In this edition of Flameseeker Chronicles, I'll take a look at the most pressing gripes players have about how raiding has been implemented in GW2 while examining how this could be built upon to create larger appeal for the content that's being created without alienating diverse sects of the game's community.
Today is the official release of Mass Effect: Andromeda, which was preceded by the frankly baffling decision to allow people access to an early build of the game ahead of time. Or perhaps the final build without everything enabled? The point is that you could play a bit of it if you were willing to drop some money. That seems like a bad idea that we've been dealing with in online-game-land for a long time, but regardless, it gave people the opportunity to see some of this RPG ahead of time.
This, in turn, allowed the typical internet trolls to find any and all animation flubs and then happily declare that it was all the result of one woman working on the game and handling all of the animations. Which, you know, is a conclusion that would be helped significantly if the woman in question actually worked in that role on the game, which she did not.
Obviously, the game under discussion is not an MMO. But it is symptomatic of two all-too-common problems in gaming culture that are worth noting to people who do not have balls of spiders in place of a soul. So let's talk about those.
Blade & Soul
is rolling out a massive expansion next month, one NCsoft
says "marks a shift in pace for the game."
Dubbed Secrets of the Stratus, it goes live on April 12th with the seventh act of the storyline, an overhauled skill system, a new solo/casual open-world area called Celestial Basin, floors 16 through 20 of Mushin's Tower, and Naryu Sanctum, "the most difficult 6-member heroic dungeon to date."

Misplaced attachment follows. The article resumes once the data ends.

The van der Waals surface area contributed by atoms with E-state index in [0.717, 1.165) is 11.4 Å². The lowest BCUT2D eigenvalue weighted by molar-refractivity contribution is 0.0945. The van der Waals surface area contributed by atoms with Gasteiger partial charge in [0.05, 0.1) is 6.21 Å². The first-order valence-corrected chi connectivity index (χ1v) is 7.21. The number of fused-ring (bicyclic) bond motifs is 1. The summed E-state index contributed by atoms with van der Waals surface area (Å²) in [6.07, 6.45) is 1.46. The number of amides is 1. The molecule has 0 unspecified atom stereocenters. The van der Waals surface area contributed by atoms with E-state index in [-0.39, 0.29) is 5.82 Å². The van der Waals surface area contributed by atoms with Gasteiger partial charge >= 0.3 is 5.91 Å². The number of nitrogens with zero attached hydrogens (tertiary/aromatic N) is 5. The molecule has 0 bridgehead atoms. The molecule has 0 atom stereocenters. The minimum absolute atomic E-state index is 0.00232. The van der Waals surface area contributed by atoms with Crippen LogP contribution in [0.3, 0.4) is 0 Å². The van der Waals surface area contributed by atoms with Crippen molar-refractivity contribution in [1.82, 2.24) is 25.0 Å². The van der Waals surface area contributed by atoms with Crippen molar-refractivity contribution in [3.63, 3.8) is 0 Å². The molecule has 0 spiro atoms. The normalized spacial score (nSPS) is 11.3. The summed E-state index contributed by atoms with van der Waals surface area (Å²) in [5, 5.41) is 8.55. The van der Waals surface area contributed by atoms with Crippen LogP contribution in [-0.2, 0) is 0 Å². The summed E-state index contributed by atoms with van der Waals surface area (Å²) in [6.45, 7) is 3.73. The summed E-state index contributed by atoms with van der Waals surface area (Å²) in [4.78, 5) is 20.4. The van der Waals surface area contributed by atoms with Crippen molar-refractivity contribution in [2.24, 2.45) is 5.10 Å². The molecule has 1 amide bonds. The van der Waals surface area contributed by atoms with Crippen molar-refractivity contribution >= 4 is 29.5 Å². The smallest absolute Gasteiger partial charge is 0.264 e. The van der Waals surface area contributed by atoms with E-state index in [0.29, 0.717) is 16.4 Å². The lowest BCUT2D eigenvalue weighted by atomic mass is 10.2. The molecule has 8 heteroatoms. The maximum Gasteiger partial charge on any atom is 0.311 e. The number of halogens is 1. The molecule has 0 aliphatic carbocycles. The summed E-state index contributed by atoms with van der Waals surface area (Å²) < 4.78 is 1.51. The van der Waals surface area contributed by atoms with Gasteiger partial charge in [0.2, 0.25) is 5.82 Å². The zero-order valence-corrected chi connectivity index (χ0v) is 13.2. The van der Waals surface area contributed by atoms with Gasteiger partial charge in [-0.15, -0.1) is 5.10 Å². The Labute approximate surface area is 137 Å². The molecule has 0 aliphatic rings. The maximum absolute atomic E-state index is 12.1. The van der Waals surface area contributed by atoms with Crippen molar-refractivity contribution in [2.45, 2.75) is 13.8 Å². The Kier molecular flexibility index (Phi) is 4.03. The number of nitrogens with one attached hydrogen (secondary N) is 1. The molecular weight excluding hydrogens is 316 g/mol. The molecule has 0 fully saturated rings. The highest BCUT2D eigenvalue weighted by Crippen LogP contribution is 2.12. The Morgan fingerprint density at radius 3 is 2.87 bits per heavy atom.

"Moving forward, NCSOFT will offer larger and more ambitious expansions on a slightly slower release schedule," the press release says this morning. "This means players will have more time to experience and master content without having to feel rushed by the next update."
Blogger Tobold recently wrote a provocative piece on social play in MMOs, as pointed out to us by our dear tipster Sally. In a piece cheekily titled "Why I can live without other players in my games," he writes that far from being the foundation or glue of MMOs, guilds are actually one of the worst bits of the genre, being platforms for selfishness and drama.
"Guilds were never designed for positive social interaction, they were always a means to an end of individual character progress. You needed those other people to get the most powerful gear in the game. And the way there wasn't exactly a constant stream of friendship and happiness. Look at what MMORPG blog posts have been mostly about when talking about their guilds: First people complain if others aren't investing as much as they do and become a hindrance to killing raid bosses, and then when the raid boss is finally dead they complain that somebody else got the loot."
"The people most loudly complaining about the lack of other players being forced to play with them," he finishes with a zinger that resonated most for me, "are the kind of people with the most predatory play styles."
I've presented Tobold's piece to our writers for this week's Overthinking. Do they -- and you -- agree with his thesis? Let's Overthink it.